So you see that having the right vehicle is important for a number of reasons. However, it is also possible to find a car with a personality that fits the owner as well. At least sometimes, that is. Jeff with a Volvo? He is a daredevil at the piano, so I'm not sure on that one. But it does provide him safety and it keeps on going. Sue also has owned a VW Beetle that similarly fits her personality well when she drives it to gigs. As for me, I have really only had three out of six cars in the past 15 years that I consider good companions, two others that were sorta OK, and one that had many issues. Two of them expired after a few years. Two of them have gone on to a second life somewhere. The remaining two still reside in my driveway (well, at least some weeks of the year), and one in particular has been my traveling rock. First I'll give a brief history on the evolution of my Ragmobile needs.
I did not need travel all that much in the 1980s through the early 1990s, as I had steady gigs where I lived in Durango, Colorado and later in the Metropolitan Washington, D.C. area. My car of choice during that period was one of two Honda Civics that Joanna (my wife at that time) and I drove.RAGPNST license plate I used the '86 hatchback for general transportation and the '88 sedan for trips to Decatur for the World Championship of Old-Time Piano Playing, although I rarely took much with me back then. But the need to travel more started in the mid-1990s, about the time I bought my 1995 Geo Prizm - a replacement for my Red 74½ MGB which never traveled far without engine issues. Remember Geo? It was the Chevrolet series of cars made by Suzuki or Toyota. While the Geo Metro did not get good press, the Prizm, a Corolla in Chevy skin, was a very fine car and remains so. It was the direct predecessor to the first true Ragmobile. But it also had quirks. For starters, the Commonwealth of Virginia got my license plate request wrong, and perhaps I wasn't clever enough with the content either. So my distillation of Rag Pianist became RAGPNST without a space. There were three letters that seemed to stand out to those who didn't get it - the wrong three - and I was sometimes accused of having a pornographic plate. But I endured. It was nice, a black car with a sleek profile and grey leather interior, power everything except seats. I managed 155,000 miles in it over the next eight years, but it could have been more.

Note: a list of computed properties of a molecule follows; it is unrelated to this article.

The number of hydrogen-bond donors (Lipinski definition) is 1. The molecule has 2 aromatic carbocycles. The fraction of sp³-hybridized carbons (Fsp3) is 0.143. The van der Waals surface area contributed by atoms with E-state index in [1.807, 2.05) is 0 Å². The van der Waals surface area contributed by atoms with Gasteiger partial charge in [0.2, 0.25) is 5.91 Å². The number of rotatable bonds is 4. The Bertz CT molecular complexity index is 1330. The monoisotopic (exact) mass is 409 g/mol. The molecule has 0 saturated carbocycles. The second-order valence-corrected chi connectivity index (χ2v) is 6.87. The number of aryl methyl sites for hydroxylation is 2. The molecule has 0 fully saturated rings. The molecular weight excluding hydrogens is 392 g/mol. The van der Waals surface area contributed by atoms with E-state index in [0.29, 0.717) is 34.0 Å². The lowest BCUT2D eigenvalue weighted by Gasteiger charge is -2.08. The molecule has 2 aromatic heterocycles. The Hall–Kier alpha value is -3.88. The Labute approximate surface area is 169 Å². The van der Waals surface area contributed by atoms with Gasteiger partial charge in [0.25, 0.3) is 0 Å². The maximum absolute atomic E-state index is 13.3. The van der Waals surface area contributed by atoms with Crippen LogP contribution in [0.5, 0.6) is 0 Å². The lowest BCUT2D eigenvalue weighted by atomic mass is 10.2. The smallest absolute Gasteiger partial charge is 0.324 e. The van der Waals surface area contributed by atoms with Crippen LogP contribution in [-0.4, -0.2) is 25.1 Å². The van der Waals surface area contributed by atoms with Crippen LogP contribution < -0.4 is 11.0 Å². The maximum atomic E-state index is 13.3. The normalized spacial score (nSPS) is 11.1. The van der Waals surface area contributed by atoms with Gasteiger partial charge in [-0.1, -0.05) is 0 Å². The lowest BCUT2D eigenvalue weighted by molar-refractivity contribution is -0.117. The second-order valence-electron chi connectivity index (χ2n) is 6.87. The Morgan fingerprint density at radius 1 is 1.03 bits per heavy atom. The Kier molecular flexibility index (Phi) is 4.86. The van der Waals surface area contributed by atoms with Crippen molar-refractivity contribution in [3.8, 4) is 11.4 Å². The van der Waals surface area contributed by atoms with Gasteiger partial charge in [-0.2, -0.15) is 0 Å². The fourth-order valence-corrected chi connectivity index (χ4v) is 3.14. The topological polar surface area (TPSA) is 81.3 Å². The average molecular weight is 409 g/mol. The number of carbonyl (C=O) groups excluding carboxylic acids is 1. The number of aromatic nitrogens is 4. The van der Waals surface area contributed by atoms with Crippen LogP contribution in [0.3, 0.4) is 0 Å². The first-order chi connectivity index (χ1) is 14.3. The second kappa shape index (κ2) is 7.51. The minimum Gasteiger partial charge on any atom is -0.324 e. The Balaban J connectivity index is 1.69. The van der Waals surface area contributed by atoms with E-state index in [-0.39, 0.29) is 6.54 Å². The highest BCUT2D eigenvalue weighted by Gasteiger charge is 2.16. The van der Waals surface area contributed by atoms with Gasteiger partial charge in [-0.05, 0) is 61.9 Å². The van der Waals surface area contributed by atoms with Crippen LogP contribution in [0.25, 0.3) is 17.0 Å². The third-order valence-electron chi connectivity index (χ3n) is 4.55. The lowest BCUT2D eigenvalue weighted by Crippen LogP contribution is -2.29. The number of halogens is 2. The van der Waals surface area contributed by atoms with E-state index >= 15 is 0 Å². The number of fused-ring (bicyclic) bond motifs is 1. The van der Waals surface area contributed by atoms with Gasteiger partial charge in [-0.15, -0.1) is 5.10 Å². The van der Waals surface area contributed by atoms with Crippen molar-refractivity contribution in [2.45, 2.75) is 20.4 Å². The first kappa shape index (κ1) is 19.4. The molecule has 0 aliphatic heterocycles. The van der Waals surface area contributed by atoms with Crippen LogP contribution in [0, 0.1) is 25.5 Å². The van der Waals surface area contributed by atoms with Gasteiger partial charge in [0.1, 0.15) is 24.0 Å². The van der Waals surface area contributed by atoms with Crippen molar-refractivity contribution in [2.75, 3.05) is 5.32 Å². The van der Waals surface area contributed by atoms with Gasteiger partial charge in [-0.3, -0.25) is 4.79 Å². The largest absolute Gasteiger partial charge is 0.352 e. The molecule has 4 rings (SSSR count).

Eighteen months into its life the Prizm abruptly met one of its Camry cousins from behind (on a notoriously difficult highway in our area) and was never quite the same. While it was waiting for expensive repairs to pass inspection, I opted for a used 1993 Ford Escort which was kept around as long as the Geo. It also made a couple of trips to Decatur, Illinois, but had an upper limit of 83 MPH. When I tried to go 84, it would yell "Cut that out!" at me. Reminded me of my first car - a '71 Pinto. Seriously. I got that up to 72 MPH going downhill once. Once! Hard to get a ticket in that car. Anyhow, as year 2002 progressed and I was happily getting more gigs, I was finding the Geo with a trunk was not always up to the task of carrying a keyboard and audio/video recording equipment plus passengers, and the Escort was not always powerful enough to get me there in a timely manner (although it did average 34 MPG, which I do sort of miss). A change was in store.
I remember the day very well. Others may as well. You see something that just instantly agrees with you.
A passel of my smaller PT Cruisers,
Bruisers and Panel vans.
a passel of pt cruisers
It gels. It calls. It lures. It beckons. It downright seduces. Well that day was Sunday, January 3, 1999. Parade Magazine (a universal Sunday paper supplement) showed a preview picture of a car that would hit the market around 21 months later. It was sleek. It was retro. It was practical. It was beautiful (even though it was black). It was the Chrysler PT Cruiser (PT stands for Personal Transportation). My family can tell you that I nearly instantly dubbed it the future Ragmobile. But I would have to wait. Finances were one issue, but availability and reports on the Chrysler reliability were also a consideration. PT Cruisers finally became nominally available in late 2000 in most places, but in very limited supply with high demand. The first ones were built on a Neon platform, which had shown OK reliability. We had just purchased a new home, so such things had to wait. In the meantime, I started collecting little Cruisers (I now have around a dozen) and building models. Not an obsession, but certainly a desire. Pamela, my wife since 1998, was not sold on them. She thought the black ones looked like "Nazi cars" from old black and white war movies. However, she finally agreed to test drive one. It took about five minutes to convince her, and the course for our future was set.